Every day they were there, we were there. After the first week, Dan had to return to work. He would drop me off in the morning on his way to work and come back in the evenings, to be with them together. Ava was in the NICU for a total of 9 days and Alex was there for 13 days. Once Ava was able to rebound from the lung issues, she started taking bottles and exceeding her feed goals. Her bilirubin numbers were improving and she was gaining weight, she graduated the NICU and we got to bring her home on March 4th. Alex unfortunately, had to stay. I thought it was hard having to leave the hospital without my babies but at least they were together. Bringing one home and having to leave the other was one of the hardest things I’ve ever had to do.
The good news, however, was that health-wise, Alex was doing great. He was still struggling to meet his feed goals. So that became our focus. I split my time between home and the hospital, trying to alternate feeds, to be there for them both. Alex finally started eating and gaining the weight, sustaining his progress, and he graduated from the NICU four days later, on March 8th.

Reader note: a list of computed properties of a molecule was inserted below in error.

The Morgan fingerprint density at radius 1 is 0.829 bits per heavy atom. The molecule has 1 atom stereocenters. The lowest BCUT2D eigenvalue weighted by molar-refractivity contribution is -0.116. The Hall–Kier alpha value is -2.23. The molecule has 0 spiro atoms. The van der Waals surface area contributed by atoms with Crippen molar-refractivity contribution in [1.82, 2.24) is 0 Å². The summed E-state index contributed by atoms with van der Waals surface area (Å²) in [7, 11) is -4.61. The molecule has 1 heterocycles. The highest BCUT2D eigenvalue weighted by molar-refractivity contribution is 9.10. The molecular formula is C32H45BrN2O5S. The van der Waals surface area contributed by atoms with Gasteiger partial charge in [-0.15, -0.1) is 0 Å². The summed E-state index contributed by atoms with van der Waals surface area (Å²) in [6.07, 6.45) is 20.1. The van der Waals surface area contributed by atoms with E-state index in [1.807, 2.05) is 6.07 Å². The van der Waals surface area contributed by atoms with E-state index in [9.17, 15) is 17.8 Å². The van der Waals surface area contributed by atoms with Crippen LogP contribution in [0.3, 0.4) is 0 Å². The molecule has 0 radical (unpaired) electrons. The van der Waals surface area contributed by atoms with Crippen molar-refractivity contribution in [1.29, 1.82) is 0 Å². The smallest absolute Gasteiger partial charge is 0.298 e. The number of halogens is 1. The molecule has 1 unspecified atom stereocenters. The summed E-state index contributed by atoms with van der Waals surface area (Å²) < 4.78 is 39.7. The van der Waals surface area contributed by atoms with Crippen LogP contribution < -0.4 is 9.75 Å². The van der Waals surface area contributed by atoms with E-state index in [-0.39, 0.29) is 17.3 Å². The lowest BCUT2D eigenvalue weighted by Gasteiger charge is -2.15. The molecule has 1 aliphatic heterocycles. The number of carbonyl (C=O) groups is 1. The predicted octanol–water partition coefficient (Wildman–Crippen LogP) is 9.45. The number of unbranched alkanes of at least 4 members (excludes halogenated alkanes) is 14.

Thirteen very long days later, it was incredible to have them both home and back together. I remember, as soon as we got home with Alex, I laid them next to each other, both swaddled in their blankets, and they both rolled towards each other, nose-to-nose, so happy to be back together. We owe so much to the medical team that treated our babies, such an incredible team of doctors and nurses. We were impressed by the professionalism and the individual care that we received from our doctors and nurses. They truly went above and beyond their professional duties and we will be forever grateful for. In fact, one of the NICU nurses came to visit our twins several months later and it made us feel like we were all connected during our moment in need. And if it were not for the incredible research funded by the March of Dimes that led to the discovery of Surfactant Replacement Therapy, Ava would not have been able to receive the care she needed to survive.